What a beautiful summer it was for weather wearied islanders. Many of those who live on the island portion of Newfoundland and Labrador are blessed with what I call “short term bad weather memory loss.” Apparently we had a miserable spring (which I can no longer remember), but our summer days were sunny, warm and beautiful (which I can still remember). Regardless of the weather, it is important for the health of the soul to be outside in nature, experiencing the elements and delighting in God’s creation. Being an outdoor enthusiast, kayaking is one of the activities I enjoy to do. So, in the midst of this years busy whale season, with a relative who is an experienced kayaker, we launched our kayaks from Long Beach in Witless Bay and headed to the bird sanctuary at Gull Island. Having read something about Jonah the week before, I remember saying to my partner as we paddled toward Gull Island, with humpback whales surfacing at a safe distance, “into the belly of the beast we go.” Nearing Gull Island, we were literally paddling through Puffins with their bellies so fat with capelin, they could hardly take off from the surface of the ocean. Paddling south on the lee side of the island, which was absolutely full of bird life, all of my senses were awake to the smells, sights and sounds of the wildness, power and unpredictability of God’s creation around us. Passing the south end of the island, we encountered larger swells. The kayaks handled very well, and I got a little over confident. On our return leg near Beaches Path, as we headed back to Long Beach, I suggested to my partner that we get a little closer to the humpbacks for one last look. Before we knew it, we were overwhelmed with humpback whales. With my partner on my right, two humpbacks passed on my left so close that I could have touched one with my hand. With them so close to my kayak, what I didn’t see was a third coming directly toward me. My partner saw a collision about to happen, and instinctively said “tap your boat, it doesn’t know you are there.” With that, I began tapping my paddle against the kayak and braced for a collision. At the last second, the whale’s tail turned just enough to avoid colliding with the bow of my boat, but went directly under the kayak. The force of the whale and the water under the kayak pushed it upwards. After the collision was narrowly avoided, my partner next thought I was going to be capsized. Getting wet up past the elbows as the kayak rocked back and forth, I somehow managed to stay upright. Paddling to save our lives to get out of there, I asked what just happened. The answer: “you just sat on the back of a whale!” Not quite the belly of Jonah’s whale, but the back of a humpback is more than close enough!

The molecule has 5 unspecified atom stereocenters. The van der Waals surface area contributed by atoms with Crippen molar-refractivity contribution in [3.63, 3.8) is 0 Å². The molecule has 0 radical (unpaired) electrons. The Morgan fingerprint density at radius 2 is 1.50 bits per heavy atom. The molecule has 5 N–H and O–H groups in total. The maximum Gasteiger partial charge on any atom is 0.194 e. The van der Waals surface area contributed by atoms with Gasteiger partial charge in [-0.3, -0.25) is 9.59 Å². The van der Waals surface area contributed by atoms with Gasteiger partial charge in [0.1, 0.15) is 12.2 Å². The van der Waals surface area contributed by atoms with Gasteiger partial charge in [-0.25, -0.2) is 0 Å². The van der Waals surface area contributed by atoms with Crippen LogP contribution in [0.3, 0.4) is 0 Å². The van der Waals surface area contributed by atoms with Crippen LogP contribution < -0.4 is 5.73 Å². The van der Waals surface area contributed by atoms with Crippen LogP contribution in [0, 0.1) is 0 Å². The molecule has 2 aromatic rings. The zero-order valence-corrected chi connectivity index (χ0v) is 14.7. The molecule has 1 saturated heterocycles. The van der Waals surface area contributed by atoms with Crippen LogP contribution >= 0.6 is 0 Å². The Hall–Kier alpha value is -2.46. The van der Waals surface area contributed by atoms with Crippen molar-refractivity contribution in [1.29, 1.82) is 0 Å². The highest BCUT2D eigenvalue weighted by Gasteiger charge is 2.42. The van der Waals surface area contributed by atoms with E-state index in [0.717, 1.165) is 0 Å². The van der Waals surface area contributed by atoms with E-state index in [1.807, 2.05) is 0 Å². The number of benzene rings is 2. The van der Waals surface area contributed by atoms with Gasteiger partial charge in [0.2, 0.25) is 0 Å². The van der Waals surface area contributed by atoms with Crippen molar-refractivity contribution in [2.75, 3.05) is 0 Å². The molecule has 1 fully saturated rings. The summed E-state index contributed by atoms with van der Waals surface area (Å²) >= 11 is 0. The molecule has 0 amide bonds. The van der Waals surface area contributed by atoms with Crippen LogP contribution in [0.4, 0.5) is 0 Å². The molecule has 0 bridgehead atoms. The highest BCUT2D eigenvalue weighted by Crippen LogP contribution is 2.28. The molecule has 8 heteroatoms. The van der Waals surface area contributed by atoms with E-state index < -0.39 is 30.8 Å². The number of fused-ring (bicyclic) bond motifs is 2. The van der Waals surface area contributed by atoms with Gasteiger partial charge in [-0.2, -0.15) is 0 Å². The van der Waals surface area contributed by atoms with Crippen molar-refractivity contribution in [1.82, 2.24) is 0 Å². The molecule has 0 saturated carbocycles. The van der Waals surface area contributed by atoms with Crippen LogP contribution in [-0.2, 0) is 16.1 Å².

Tuesday, 9 May 2017

Good Shepherd

Good Shepherd,
we do not even
that we are
in the
of the mind


we begin
to hear
your voice.

There is a
pasture to live out of.

Your voice
full of Love
invites us
into this

For those who ache
with longing,
you become
the Gate,
the Way
out of
our minds
and into
your heart.

Your Love
is the Gate.
Your Love
is the Way.

6 May 2017

Monday, 1 May 2017

The Divine Dance

Valerie and I recently attended a Father Richard Rohr conference on the Trinity in Albuquerque, New Mexico. Father Richard is a Roman Catholic, modern day mystic and popular spiritual teacher whose influence reaches across denominations and faith traditions. Over the years that I have been reading his books, he has helped articulate spiritual experiences for me that I have intuitively known to be true, but haven’t yet put words to. His latest book “The Divine Dance: The Trinity and your Transformation,” is very readable and is what the conference we attended was built around. Another speaker at the conference, who is also a mystic and modern teacher of the Christian Wisdom tradition, was the The Rev’d Cynthia Bourgeault. Cynthia is an Episcopal priest, spiritual teacher and author. Two of her latest books that have been resonating with me are: “The Heart of Centering Prayer: Nondual Christianity in Theory and Practice; and “The Holy Trinity and the Law of Three: Discovering the Radical Truth at the Heart of Christianity.” What Richard can put in more popular language, Cynthia can put in current theological and scientific research language. Cynthia is simply a brilliant theologian and teacher of Christian meditation.